One episode of Kanō shihan’s life not generally appreciated by jūdōka is his extended effort to educate Chinese students. This effort saw him undertake a Meiji government sponsored months’ long, thousands of kilometers official trip through Q’ing dynasty China in which he met mandarins, had secret conversations with overlords, visited the tomb of the founder of orthodox neo-Confucianism, contacted future revolutionaries, and dodged pirates.
Beginning with a small private juku in a rented facility Kanō developed a purpose built school that inducted almost 8,000 Chinese over years, hundreds enrolled at any given time. He changed its name from 亦楽書院, a name derived from an ancient Confucian classic text, then again changed the kanji for the new name after inadvertently violating an obscure ancient naming taboo seen as an insult by traditional Chinese. Today in Japanese we know it as the 弘文学院 Kōbun Gakuin, in Chinese history it is known as the Hongwen Academy.
It was essentially a preparatory school, primarily intended to bring the diverse group of polyglot Chinese students to an acceptable level of comprehension and communications in spoken and written Japanese and other topics so the students could later enroll in regular advanced education in a number of Japanese higher education institutes, including Kanō’s own 東京高等師範学校 Tōkyō Kōtō Shihan Gakkō Tokyo Higher Normal School, where they would study to become the new teaching cadre that backwards China so desperately needed to modernize its education system.
In doing so, almost inadvertently the school became one of the foremost working laboratories of teaching Japanese. In mid-Meiji, the school developed a Japanese language training program which it published; the book and its training program was so well regarded that it stayed in print for over thirty years.
The school remained in operation for years until political propaganda fostered by Europeans and Americans fueled anti-Japanese sentiment to the point that enrollment fell off sharply. Kanō, who lived on the school compound in a large house built with Chinese government funds, acquired the huge plot of land years after the school closed and lived there until his death in 1938, when his eldest surviving son and future Kodokan president Kanō Risei inherited it.
In the years of the Kōbun Gakuin, Kanō met key Chinese political figures, future actors including men who became founders and leaders of all three rival Chinese governments vying for power in World War II and the subsequent Civil War, and contributing to the deaths of tens of millions of Chinese, and teachers and businessmen desperately trying to bolster the faltering China. Some stayed in touch with Kanō for decades afterwards.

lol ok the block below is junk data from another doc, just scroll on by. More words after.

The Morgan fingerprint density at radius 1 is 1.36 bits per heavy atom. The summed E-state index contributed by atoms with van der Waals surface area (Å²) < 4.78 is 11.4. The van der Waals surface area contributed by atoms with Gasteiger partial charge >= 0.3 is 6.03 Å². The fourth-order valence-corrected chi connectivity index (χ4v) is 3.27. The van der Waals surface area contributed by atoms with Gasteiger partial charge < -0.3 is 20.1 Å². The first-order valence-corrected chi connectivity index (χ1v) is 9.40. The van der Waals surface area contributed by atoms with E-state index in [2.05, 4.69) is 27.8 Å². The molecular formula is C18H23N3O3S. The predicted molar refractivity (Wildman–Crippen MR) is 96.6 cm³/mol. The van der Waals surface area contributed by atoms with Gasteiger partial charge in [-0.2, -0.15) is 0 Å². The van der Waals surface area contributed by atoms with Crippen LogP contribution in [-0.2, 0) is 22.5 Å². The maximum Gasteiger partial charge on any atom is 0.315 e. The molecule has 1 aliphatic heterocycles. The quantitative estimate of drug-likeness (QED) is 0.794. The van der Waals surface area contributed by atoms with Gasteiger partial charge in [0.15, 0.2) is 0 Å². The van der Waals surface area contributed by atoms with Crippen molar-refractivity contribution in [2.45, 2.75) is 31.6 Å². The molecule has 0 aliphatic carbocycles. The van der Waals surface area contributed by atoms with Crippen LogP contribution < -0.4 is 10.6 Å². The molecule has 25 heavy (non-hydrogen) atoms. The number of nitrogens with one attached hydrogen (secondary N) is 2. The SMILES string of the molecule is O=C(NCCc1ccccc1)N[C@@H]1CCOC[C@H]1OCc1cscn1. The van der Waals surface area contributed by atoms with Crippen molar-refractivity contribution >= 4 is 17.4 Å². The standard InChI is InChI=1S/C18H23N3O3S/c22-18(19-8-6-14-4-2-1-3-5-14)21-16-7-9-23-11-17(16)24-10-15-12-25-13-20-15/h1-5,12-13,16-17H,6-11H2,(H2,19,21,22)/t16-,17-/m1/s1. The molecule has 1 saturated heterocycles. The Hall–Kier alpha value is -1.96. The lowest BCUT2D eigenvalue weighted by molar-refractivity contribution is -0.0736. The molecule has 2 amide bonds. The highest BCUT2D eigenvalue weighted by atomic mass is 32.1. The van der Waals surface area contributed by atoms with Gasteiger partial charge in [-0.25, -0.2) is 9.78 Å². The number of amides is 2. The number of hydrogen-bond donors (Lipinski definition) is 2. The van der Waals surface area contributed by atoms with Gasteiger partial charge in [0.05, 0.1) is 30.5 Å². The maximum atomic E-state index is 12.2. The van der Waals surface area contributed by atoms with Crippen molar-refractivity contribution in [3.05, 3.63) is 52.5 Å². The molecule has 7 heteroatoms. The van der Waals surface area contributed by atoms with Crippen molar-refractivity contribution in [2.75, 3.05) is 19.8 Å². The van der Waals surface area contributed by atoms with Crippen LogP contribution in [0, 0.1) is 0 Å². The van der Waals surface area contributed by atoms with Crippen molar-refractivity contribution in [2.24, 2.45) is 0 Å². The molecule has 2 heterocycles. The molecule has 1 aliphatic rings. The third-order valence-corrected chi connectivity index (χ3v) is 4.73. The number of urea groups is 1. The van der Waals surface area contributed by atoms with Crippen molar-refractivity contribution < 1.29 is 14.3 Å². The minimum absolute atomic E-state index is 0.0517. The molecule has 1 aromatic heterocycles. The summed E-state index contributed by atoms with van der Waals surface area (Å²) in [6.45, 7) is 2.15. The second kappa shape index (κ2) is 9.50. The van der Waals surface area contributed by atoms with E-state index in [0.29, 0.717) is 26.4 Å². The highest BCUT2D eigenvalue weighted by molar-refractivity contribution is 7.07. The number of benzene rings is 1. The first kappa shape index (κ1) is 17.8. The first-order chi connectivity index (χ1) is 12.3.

The students included future Communists, Nationalists, collaborators, political leaders, soldiers, artists, authors, and even Mao’s father in law. They included: 陈天华、黄兴、李待琛、杨度、胡汉民、牛保才、杨昌济、张澜、朱剑凡、胡元倓、李琴湘、方鼎英、许寿裳、鲁迅、沈心工、陈幼云、陈师曾、陈寅恪、劉勳麟、鲍贵藻, 李四光、侯鸿鉴、郑菊如、李书城、林伯渠、邓以蛰、趙戴文、and 程鴻書.
Kanō provided a forward to the language training text book, which he wrote in kanbun, the ancient Sino-Japanese writing style that would be understandable by most educated Chinese despite their different spoken dialects of Chinese.
Recently there is a Chinese cultural movement.
These new scholars.
Skilled in our Japanese language and grammar.
And Japanese is actually getting more and more important every day for Chinese scholars。
However, educational books.
I have not seen good ones.
I regard that as regrettable.
The study of speech and writing.
As easily as possible.
But what else?
Our Kōbun Gakuin.
Educated Chinese students for many years.
Our national language professors.
Studied how for a long time.
Men of considerable achievements.
As a result, Professor Matsumoto* compiled this Japanese language book.
Various professors supported it.
Its colloquial use cases are established first.
And is published with.
Grammar and a reader, etc.
It is complete.
Finally the day of its release!
We welcome this book!
And its teaching material for Japanese and Japanese literature.
It is almost ready.
Is thus made for Chinese.
Teaching of our Japanese to typical foreigners.
Nor is it for this reason.
The benefit of this book.
is not small, after all.
April Meiji 39 (1906)
Kōbun Gakuin head Kanō Jigorô
– translation copyright 2020 by Lance Gatling
* Matsumoto was Kanō’s vice principal
** The first name of the school was 弘文学院 Kōbun Gakuin later changed to 宏文学院 which is also pronounced Kōbun Gakuin in Japanese; not accidentally both are pronounced Hongwen Xuéyuàn in Mandarin, usually rendered as Hongwen Academy in English. We will explore the naming taboo that the original name violated.
Hat tip to Geoff Newman for his translation suggestions! 谢谢！